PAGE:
346 Tasting Notes
Yet another tea I forgot I even had. This is starting to become a trend. Not sure how I missed the giant bag! this was in…but whatever…
I hadn’t opened these little suckers from their vacuum-sealed packages since I got them. And that was back in 2011. So, in theory, they’ve been accidentally “aging” since then – airtight. Three years ago. That’s a long time to forget about a tea.
Straight butter and lotus blossoms. I’m not usually a fan of the Iron Goddess, but given three years to cool down and she’s as sweet as the rest of ‘em. I should forget about teas more often…but I don’t think I’d have the patience for it.
Mum and I ended up at Smith HQ today, and – contrary to my usual sensibilities – I was craving Chinese tea. On a sunny day like this, I usually aim for Darjeeling…but for some reason I itchin’ for robust wood-sweetness. Who knew?
Anywho, I ended up with a wonderful two-person pot of the stuff, and sipped it rather deliberately. Not spoiling one cup of it. Meditative yet wakeful.
I actually forgot I had this. Today, after work, I plopped down for a nap. Horrible decision. Got up at the crack of 7PM. Then I got the bright idea to throw caffeine into the mix.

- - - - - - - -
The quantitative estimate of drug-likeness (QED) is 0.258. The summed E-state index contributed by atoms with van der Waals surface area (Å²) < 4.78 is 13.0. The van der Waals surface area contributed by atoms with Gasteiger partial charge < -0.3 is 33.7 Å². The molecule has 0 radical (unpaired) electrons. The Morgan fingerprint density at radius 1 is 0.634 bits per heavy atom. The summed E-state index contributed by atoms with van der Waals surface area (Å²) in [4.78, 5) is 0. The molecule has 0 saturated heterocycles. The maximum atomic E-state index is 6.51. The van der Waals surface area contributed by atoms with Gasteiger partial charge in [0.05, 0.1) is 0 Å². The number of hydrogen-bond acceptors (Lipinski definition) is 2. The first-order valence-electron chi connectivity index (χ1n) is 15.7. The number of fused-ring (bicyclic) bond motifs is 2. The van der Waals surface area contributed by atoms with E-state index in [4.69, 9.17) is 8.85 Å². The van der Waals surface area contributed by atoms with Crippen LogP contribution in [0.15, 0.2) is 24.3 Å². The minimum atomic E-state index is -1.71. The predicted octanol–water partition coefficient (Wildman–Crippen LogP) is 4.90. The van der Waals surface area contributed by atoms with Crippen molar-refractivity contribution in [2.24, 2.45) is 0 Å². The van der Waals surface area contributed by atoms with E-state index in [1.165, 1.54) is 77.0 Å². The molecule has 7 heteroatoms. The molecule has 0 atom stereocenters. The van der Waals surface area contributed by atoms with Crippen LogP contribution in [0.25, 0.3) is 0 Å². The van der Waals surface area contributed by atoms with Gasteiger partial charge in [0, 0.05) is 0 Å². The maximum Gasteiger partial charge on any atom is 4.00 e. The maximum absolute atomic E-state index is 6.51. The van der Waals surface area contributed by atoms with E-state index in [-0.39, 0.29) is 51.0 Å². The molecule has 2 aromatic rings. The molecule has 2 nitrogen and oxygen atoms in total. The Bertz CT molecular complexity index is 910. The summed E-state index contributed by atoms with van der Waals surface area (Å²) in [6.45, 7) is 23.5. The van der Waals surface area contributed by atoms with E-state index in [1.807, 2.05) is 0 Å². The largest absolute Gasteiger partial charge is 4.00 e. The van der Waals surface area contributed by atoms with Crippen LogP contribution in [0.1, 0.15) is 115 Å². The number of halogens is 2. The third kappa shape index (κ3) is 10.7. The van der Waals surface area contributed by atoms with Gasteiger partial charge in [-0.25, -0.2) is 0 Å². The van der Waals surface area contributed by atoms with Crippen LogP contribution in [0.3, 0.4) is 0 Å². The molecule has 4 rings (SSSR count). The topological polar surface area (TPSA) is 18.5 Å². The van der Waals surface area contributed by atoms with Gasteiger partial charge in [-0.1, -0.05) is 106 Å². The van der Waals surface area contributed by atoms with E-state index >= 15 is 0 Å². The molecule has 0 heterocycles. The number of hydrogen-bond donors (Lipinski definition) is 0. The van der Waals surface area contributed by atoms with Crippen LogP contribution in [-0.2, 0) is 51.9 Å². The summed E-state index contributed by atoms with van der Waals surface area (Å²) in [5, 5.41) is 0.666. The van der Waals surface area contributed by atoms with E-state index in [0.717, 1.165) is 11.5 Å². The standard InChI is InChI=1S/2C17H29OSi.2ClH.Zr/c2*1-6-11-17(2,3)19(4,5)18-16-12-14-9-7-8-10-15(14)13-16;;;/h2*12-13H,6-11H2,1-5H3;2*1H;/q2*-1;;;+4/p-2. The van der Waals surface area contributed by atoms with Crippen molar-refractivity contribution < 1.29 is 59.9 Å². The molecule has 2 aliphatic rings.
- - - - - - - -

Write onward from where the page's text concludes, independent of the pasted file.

Since (as I mentioned prior) my roommates have been sick, I went with a white tea. When I checked the ol’ white tea tin, I came across this li’l puppy. Perfect!
Got three steeps out of it before the leaves lost their kick. It is a note-for-note replica of a Chinese White Peony, if slightly more fruity. A common trait (I’ve found) with Malawi whites.
I actually purchased this at World Tea Expo last year from the Hankook Tea booth. It was an odd sorta beast – powdered Korean sejak leaves. But they did their best impression of a Japanese matcha I’ve ever come across.
The stuff fluffs up nicely into bubbles when whisked, the color is pretty, and the taste is very…uh…sejak-ish with more of a matcha kick. Basically, like a green tea espresso.
I’ve practically been emptying my li’l tin of this stuff for the last two weeks while various plagues have gone through both my apartment at work. So far, I’m holding up fine…if a tad bit over-caffeinated.
One such over-caffeinated adventure can be found here: http://steepstories.com/2014/03/07/teaity-chat-adventure/
I actually bought this at World Tea Expo back in June…but hadn’t dipped into it until – well – now.
I gongfu-ed the hell out of this old sucker. For a ten-year-aged oolong…it’s…uuuugghghbarlghghgh…tea-drunkening. The flavors present defy logic. Roastiness comes first, followed by a medicinal quality makes your brain feel fuzzy (in a healthy way), and the rest is just…uuuughsserblblersbaaaflerp.
I’m sorry if this isn’t more…uh…“immaculate” a description.
Someone take away my keys.
I got a good helping of this stuff from Lochan Tea to play with. And play with it, I did. I gongfu’d it, I boiled it, I did a green tea-ish approach with it. Basically, I’ve been rolling in this particular tea for the better part of a week.
But what I hadn’t done was observe the brewing recommendations from another vendor selling the stuff. I looked at the Butiki Teas page, and they recommended a four-minute steep at 170 degrees. That seemed light, but I gave it a shot.